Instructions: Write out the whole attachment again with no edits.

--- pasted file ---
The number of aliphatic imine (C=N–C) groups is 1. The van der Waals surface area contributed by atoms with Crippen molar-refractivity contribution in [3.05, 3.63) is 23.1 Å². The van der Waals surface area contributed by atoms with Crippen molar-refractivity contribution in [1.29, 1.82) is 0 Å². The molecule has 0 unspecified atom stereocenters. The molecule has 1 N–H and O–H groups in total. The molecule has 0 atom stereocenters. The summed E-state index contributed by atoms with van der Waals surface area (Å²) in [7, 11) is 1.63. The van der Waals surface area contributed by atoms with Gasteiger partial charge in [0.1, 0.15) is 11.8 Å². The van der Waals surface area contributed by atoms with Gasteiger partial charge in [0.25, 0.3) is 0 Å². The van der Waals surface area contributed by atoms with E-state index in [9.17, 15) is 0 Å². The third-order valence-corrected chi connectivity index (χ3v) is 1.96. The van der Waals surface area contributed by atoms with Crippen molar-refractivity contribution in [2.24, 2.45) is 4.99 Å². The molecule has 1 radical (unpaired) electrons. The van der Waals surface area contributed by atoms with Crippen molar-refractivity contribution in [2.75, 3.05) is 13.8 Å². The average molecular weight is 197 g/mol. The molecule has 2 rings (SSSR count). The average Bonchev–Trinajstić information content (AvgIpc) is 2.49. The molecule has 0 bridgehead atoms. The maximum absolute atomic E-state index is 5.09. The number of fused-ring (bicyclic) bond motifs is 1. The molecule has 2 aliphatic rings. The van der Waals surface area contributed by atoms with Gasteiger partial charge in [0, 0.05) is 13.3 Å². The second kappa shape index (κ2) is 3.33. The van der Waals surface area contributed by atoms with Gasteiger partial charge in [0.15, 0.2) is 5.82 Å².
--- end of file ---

The number of aliphatic imine (C=N–C) groups is 1. The van der Waals surface area contributed by atoms with Crippen molar-refractivity contribution in [3.05, 3.63) is 23.1 Å². The van der Waals surface area contributed by atoms with Crippen molar-refractivity contribution in [1.29, 1.82) is 0 Å². The molecule has 0 unspecified atom stereocenters. The molecule has 1 N–H and O–H groups in total. The molecule has 0 atom stereocenters. The summed E-state index contributed by atoms with van der Waals surface area (Å²) in [7, 11) is 1.63. The van der Waals surface area contributed by atoms with Gasteiger partial charge in [0.1, 0.15) is 11.8 Å². The van der Waals surface area contributed by atoms with Gasteiger partial charge in [0.25, 0.3) is 0 Å². The van der Waals surface area contributed by atoms with E-state index in [9.17, 15) is 0 Å². The third-order valence-corrected chi connectivity index (χ3v) is 1.96. The van der Waals surface area contributed by atoms with Crippen molar-refractivity contribution in [2.24, 2.45) is 4.99 Å². The molecule has 1 radical (unpaired) electrons. The van der Waals surface area contributed by atoms with Crippen molar-refractivity contribution in [2.75, 3.05) is 13.8 Å². The average molecular weight is 197 g/mol. The molecule has 2 rings (SSSR count). The average Bonchev–Trinajstić information content (AvgIpc) is 2.49. The molecule has 0 bridgehead atoms. The maximum absolute atomic E-state index is 5.09. The number of fused-ring (bicyclic) bond motifs is 1. The molecule has 2 aliphatic rings. The van der Waals surface area contributed by atoms with Gasteiger partial charge in [0, 0.05) is 13.3 Å². The second kappa shape index (κ2) is 3.33. The van der Waals surface area contributed by atoms with Gasteiger partial charge in [0.15, 0.2) is 5.82 Å².